Recently I have been reflecting on events in my life. A friend prompted me to be tested for hepatitis C and I tested positive. A liver specialist confirmed my disease with a viral level. The news was devastating and I fantasized about becoming a monk on a high mountain. Not only did I have the HCV antibodies but I had the virus also. After regaining composure I asked my doctor about the next steps. He explained a liver biopsy would be necessary along with a combination of Interferon and Ribavirin. I was willing to do anything to rid my body of the virus! It was the week before Christmas 2001 and I was given the option of waiting until after the holidays to start Interferon and Ribavirin but I wanted to begin immediately.
Prior to being diagnosed, I was a dedicated body builder. I was actually more fearful of being unable to body-build than I was of having the virus. The doctor instructed I could work out if I felt up to it. It took about seven hours before feeling the initial effects of the medication, which were awful flu-like symptoms. I began the workout and I assured myself I could do this. My faith and love of life enabled me to stay healthy and fit during therapy. I truly believe that a positive attitude is key. Following the doctor’s suggestions, I drank a minimum of one gallon of water daily to ensure proper hydration. This prevented the headaches. There were times when I experienced overwhelming chills in the middle of the hot summer and difficulty breathing. I never once gave in to the side effects and after three months my repeat viral load was undetectable; I continued treatment for an additional nine months. I fell to my knees, crying tears of joy and gave thanks to God.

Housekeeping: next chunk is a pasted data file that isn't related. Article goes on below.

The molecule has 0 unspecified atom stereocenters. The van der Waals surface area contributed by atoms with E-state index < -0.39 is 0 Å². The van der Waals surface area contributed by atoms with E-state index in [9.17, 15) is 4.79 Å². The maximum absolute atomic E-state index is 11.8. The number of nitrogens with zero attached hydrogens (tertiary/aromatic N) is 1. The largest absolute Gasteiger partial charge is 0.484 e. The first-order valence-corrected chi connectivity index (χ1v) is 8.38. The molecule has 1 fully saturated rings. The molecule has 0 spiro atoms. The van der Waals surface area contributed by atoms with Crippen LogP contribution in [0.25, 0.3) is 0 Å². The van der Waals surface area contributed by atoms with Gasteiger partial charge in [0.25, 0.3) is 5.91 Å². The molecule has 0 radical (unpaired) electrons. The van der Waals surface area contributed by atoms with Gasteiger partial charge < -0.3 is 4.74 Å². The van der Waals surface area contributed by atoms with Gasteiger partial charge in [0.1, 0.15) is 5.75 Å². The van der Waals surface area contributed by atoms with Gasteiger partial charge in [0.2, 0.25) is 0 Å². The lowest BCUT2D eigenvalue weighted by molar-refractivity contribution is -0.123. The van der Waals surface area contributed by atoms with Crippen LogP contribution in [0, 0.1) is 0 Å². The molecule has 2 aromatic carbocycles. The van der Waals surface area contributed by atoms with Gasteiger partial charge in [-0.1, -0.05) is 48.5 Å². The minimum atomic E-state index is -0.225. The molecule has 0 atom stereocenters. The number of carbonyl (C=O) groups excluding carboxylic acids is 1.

The most difficult challenge lay ahead for I still had nine months more of therapy. Winter worsened the shortness of breath yet I pushed on toward the finish line that seemed an eternity away. I stay connected with some guys on Interferon and some who had finished with great results. Exercising, eating well, and staying hydrated kept the side affects to a minimum. All in all I feel great. The scary thing about hepatitis C is that you feel well when, in fact, you may have the virus. If nothing is done to at least attempt to fight this disease, one could end up with irreversible liver damage eventually requiring a liver transplant.
Three years after being off therapy my hepatitis serology is negative. I continue to attend monthly support groups to encourage others. Sharing my experience inspires and empowers others. My philosophy is never give up. I give much gratitude to my doctor, office staff, Lab Corp., Vytra and Schering-Plough Corp.
Page updated: April 10th, 2007